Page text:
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Joey meets a man who investigated ASIO in the 1970s, to find out what made the spy agency vulnerable to being infiltrated by the KGB. ASIO was directed to search for traitors, but the internal investigations were inconclusive. If you have any feedback or information about this story you can email secretswekeep@sca.com.au or you could send Joey a le…
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With the levers of power now in his control, Gorbachev steps out on the international stage with one aim: to avoid a nuclear war. He forges a new relationship with US President Reagan, but will it be enough to remove the shadow of armageddon? See Privacy Policy at https://art19.com/privacy and California Privacy Notice at https://art19.com/privacy#…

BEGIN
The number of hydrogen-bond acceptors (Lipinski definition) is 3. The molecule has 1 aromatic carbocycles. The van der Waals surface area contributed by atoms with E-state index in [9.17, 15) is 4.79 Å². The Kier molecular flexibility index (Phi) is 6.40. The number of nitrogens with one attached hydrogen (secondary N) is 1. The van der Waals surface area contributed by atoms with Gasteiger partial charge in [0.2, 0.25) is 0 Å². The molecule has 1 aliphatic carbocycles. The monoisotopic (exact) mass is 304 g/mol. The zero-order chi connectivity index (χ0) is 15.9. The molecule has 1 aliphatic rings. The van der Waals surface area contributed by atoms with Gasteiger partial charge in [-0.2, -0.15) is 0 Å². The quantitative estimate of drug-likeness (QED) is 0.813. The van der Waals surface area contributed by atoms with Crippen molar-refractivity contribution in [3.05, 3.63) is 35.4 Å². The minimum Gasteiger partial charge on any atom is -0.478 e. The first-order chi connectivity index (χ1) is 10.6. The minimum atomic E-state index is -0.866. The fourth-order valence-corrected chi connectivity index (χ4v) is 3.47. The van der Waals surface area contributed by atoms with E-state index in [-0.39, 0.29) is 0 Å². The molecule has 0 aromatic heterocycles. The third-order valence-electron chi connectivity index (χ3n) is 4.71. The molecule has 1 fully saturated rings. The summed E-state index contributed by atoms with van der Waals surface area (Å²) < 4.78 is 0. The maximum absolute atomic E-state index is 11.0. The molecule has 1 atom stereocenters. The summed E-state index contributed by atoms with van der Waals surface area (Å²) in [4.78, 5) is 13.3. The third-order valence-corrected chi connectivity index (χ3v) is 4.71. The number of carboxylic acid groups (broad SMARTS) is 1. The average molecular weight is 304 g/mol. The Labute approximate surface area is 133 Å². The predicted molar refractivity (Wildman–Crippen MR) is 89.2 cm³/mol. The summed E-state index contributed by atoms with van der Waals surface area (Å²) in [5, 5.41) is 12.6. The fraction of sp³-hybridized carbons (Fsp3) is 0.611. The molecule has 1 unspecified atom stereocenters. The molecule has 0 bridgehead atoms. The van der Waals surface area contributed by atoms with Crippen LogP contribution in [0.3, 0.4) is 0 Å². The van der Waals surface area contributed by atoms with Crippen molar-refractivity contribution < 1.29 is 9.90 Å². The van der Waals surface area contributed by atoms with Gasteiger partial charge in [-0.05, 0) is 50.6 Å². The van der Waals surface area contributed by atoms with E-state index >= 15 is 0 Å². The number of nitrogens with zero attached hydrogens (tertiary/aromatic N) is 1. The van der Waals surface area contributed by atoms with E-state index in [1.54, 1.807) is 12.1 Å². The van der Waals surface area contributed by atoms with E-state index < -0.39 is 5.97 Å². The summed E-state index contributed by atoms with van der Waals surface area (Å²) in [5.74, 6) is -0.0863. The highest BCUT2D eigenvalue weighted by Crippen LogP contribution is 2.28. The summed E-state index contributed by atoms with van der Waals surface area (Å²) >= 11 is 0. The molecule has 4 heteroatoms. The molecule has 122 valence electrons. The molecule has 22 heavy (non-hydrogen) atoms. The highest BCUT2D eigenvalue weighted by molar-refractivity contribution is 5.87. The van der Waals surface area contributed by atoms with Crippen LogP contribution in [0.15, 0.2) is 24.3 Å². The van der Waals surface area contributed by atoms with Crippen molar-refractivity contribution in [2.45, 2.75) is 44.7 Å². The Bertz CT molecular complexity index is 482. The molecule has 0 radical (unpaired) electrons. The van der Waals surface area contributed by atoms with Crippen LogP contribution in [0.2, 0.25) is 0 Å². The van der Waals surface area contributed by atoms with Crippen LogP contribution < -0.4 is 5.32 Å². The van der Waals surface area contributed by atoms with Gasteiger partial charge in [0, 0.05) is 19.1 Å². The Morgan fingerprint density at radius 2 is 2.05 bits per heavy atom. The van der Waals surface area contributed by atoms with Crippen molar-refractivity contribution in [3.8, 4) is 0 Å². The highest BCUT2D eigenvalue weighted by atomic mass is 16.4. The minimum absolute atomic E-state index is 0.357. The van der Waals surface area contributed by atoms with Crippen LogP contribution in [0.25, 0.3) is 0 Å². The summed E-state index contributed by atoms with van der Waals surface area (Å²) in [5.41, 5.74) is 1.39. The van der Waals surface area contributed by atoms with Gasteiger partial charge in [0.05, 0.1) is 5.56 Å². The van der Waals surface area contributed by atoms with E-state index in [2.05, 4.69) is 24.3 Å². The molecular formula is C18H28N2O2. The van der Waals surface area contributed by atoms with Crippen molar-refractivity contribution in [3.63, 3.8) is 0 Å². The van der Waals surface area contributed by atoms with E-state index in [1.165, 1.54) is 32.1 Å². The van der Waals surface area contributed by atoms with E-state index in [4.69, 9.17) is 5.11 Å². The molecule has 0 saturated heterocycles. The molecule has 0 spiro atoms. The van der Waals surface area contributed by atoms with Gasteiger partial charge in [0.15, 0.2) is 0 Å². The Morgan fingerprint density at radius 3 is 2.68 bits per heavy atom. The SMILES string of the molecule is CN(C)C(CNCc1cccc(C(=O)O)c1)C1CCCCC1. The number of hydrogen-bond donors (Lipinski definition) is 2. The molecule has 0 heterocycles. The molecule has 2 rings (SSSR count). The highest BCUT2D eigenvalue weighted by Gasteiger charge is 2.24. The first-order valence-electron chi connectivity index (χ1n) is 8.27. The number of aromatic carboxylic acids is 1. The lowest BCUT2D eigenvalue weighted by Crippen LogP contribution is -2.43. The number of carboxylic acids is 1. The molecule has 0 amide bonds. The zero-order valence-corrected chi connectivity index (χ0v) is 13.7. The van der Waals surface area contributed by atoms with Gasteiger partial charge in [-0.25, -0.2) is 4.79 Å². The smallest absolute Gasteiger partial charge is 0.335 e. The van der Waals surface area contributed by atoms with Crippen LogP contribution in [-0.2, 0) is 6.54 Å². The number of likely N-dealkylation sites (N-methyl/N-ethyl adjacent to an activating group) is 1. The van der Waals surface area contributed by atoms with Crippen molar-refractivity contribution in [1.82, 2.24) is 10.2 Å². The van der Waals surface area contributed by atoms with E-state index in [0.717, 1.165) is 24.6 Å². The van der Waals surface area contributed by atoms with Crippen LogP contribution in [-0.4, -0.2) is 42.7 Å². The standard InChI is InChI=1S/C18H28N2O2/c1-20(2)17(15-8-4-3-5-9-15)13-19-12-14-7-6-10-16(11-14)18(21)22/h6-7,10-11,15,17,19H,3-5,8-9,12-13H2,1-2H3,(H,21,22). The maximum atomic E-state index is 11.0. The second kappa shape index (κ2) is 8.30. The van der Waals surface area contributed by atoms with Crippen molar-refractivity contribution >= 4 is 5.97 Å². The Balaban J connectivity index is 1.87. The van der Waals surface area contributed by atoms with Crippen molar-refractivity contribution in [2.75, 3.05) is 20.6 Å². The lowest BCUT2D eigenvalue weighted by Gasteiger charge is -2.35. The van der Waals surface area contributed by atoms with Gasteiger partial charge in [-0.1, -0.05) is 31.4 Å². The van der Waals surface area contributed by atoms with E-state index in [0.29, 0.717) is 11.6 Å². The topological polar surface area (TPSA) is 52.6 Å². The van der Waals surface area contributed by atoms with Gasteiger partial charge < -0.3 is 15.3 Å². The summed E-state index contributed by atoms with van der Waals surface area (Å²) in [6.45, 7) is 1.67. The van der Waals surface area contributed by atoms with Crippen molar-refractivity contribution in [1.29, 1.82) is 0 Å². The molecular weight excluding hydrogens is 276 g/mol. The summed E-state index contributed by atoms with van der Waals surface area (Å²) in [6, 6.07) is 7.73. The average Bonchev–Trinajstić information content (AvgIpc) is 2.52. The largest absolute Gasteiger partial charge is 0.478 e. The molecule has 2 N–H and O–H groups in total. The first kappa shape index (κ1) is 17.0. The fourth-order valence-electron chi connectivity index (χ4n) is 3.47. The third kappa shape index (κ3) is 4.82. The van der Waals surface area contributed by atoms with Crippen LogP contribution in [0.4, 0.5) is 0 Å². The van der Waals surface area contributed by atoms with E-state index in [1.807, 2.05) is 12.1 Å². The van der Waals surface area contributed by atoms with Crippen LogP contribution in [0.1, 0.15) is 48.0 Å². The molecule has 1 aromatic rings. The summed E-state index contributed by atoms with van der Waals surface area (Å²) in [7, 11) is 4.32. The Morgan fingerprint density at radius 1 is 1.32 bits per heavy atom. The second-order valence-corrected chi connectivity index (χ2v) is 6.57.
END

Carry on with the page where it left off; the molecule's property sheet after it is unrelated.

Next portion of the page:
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On September 2, 1945 Ho Chi Minh delivered a speech in Hanoi announcing Vietnam’s independence from Japan and France. Tonight we’re going to read the speech and add a little context in order to hear it from the “other side”. Ho Chi Minh was one of America’s communist boogeymen, after all. I believe hearing all sides, even ones you don’t like, are i…
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The marvellous, a key concept in literary debates at the turn of the seventeenth century, involved sensory and perspectival transformation, a rhetoric built on the unexpected, contradictory, and thought-provoking. The composer Claudio Monteverdi (1567–1643) created a new practice in which the expressive materials of music and poetry were placed in …